We’re only two months into 2018 and this year has already impressed us with technology aimed to make life easier.
Add to that list ultra-fast levitating capsules that can cut commute times by nearly 75 percent and we’re convinced it might just be the best year ever.
Virgin just announced it will begin work on its Hyperloop One prototype that will zip commuters between Dubai and Abu Dhabi at speeds up to 760 miles per hour (1,200 kilometers per hour).
The 87-mile (140 kilometers) trek normally takes 90 minutes by car. Hyperloop One supposedly cuts that down to just 12 minutes.
The super-fast transport system’s innovative track is a long tube with air removed. It essentially creates a vacuum that zips passenger pods between destinations.
Each pod can hold 10 passengers. That might not sound like much, but it has the potential to deliver tens of thousands of people each day.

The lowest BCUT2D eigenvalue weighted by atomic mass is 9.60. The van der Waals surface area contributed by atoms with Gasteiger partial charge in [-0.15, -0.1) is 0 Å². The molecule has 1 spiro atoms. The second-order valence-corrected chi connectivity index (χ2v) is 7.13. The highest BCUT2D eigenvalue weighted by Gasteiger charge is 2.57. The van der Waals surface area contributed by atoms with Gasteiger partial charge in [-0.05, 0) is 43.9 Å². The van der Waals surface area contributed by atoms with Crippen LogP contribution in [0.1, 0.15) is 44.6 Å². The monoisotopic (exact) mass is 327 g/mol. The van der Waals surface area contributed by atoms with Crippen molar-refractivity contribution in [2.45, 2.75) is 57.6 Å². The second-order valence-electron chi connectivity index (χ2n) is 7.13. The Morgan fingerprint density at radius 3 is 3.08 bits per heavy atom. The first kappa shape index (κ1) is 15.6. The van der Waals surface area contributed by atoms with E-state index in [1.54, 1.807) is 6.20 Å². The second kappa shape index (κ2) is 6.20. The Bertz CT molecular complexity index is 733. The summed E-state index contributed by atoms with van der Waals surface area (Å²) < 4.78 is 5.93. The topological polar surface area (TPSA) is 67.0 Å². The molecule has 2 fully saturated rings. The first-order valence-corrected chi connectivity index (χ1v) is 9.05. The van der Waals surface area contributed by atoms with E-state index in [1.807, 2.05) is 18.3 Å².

“According to initial studies, it will have a capacity to lift 10,000 riders per hour in both directions,” said executive director of the Rail Planning and Projects Development Abdulredha Abu Alhassan to Khaleej Times.
It may resemble a train car, but don’t be fooled. Because of Hyperloop One’s high speeds, passengers must stay seated and buckled at all times.
That shouldn’t be a problem considering the leather seats are designed by BMW.
Just don’t expect the 12-minute coast to take the scenic route.
“There will be no windows. However, there will be interactive entertainment screens at the armrest of the seats. The seats have been designed in a very futuristic manner," said Alhassan.
The pod was unveiled in conjunction with Dubai’s Road Transport Authority (RTA) during Innovation Week in the United Arab Emirates.
Virgin plans to have three working Hyperloop systems by 2021, the company said on its website.
The UAE isn’t the only county getting Hyperloop fever. Earlier this month Washington D.C. gave Elon Musk a permit to start digging – literally – into the possibility of connecting the nation’s capital to New York via a tunnel network. A train ride that normally takes around three hours would take just 29 minutes.
The project is still under testing and Abdulredha says an official launch date hasn’t been announced.